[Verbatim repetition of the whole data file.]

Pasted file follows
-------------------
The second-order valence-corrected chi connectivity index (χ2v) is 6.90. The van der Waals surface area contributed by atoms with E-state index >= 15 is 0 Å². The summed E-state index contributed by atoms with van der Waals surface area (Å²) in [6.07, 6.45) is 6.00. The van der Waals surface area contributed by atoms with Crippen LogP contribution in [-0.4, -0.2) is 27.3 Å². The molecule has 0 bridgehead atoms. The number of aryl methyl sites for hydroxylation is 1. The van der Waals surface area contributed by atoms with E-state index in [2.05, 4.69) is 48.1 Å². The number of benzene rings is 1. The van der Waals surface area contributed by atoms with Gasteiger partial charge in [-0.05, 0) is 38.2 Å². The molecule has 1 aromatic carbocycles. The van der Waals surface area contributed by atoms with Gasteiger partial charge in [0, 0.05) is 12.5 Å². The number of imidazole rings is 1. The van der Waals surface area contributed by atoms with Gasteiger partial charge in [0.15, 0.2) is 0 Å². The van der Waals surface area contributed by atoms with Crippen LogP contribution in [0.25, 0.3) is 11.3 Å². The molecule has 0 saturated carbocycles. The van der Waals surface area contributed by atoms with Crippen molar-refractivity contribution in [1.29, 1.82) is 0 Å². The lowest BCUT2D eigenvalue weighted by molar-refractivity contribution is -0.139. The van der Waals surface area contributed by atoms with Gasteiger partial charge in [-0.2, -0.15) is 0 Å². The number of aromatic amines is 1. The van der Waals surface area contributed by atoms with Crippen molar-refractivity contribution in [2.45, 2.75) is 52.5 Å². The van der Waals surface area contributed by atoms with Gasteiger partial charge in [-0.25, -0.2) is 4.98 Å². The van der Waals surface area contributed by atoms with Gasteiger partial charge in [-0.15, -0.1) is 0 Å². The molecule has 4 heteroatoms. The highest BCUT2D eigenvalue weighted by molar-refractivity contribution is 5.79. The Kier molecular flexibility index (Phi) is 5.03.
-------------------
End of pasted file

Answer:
The second-order valence-corrected chi connectivity index (χ2v) is 6.90. The van der Waals surface area contributed by atoms with E-state index >= 15 is 0 Å². The summed E-state index contributed by atoms with van der Waals surface area (Å²) in [6.07, 6.45) is 6.00. The van der Waals surface area contributed by atoms with Crippen LogP contribution in [-0.4, -0.2) is 27.3 Å². The molecule has 0 bridgehead atoms. The number of aryl methyl sites for hydroxylation is 1. The van der Waals surface area contributed by atoms with E-state index in [2.05, 4.69) is 48.1 Å². The number of benzene rings is 1. The van der Waals surface area contributed by atoms with Gasteiger partial charge in [-0.05, 0) is 38.2 Å². The molecule has 1 aromatic carbocycles. The van der Waals surface area contributed by atoms with Gasteiger partial charge in [0, 0.05) is 12.5 Å². The number of imidazole rings is 1. The van der Waals surface area contributed by atoms with Gasteiger partial charge in [0.15, 0.2) is 0 Å². The van der Waals surface area contributed by atoms with Crippen LogP contribution in [0.25, 0.3) is 11.3 Å². The molecule has 0 saturated carbocycles. The van der Waals surface area contributed by atoms with Crippen molar-refractivity contribution in [1.29, 1.82) is 0 Å². The lowest BCUT2D eigenvalue weighted by molar-refractivity contribution is -0.139. The van der Waals surface area contributed by atoms with Gasteiger partial charge in [-0.2, -0.15) is 0 Å². The number of aromatic amines is 1. The van der Waals surface area contributed by atoms with Crippen molar-refractivity contribution in [2.45, 2.75) is 52.5 Å². The van der Waals surface area contributed by atoms with Gasteiger partial charge in [-0.25, -0.2) is 4.98 Å². The van der Waals surface area contributed by atoms with Gasteiger partial charge in [-0.15, -0.1) is 0 Å². The molecule has 4 heteroatoms. The highest BCUT2D eigenvalue weighted by molar-refractivity contribution is 5.79. The Kier molecular flexibility index (Phi) is 5.03.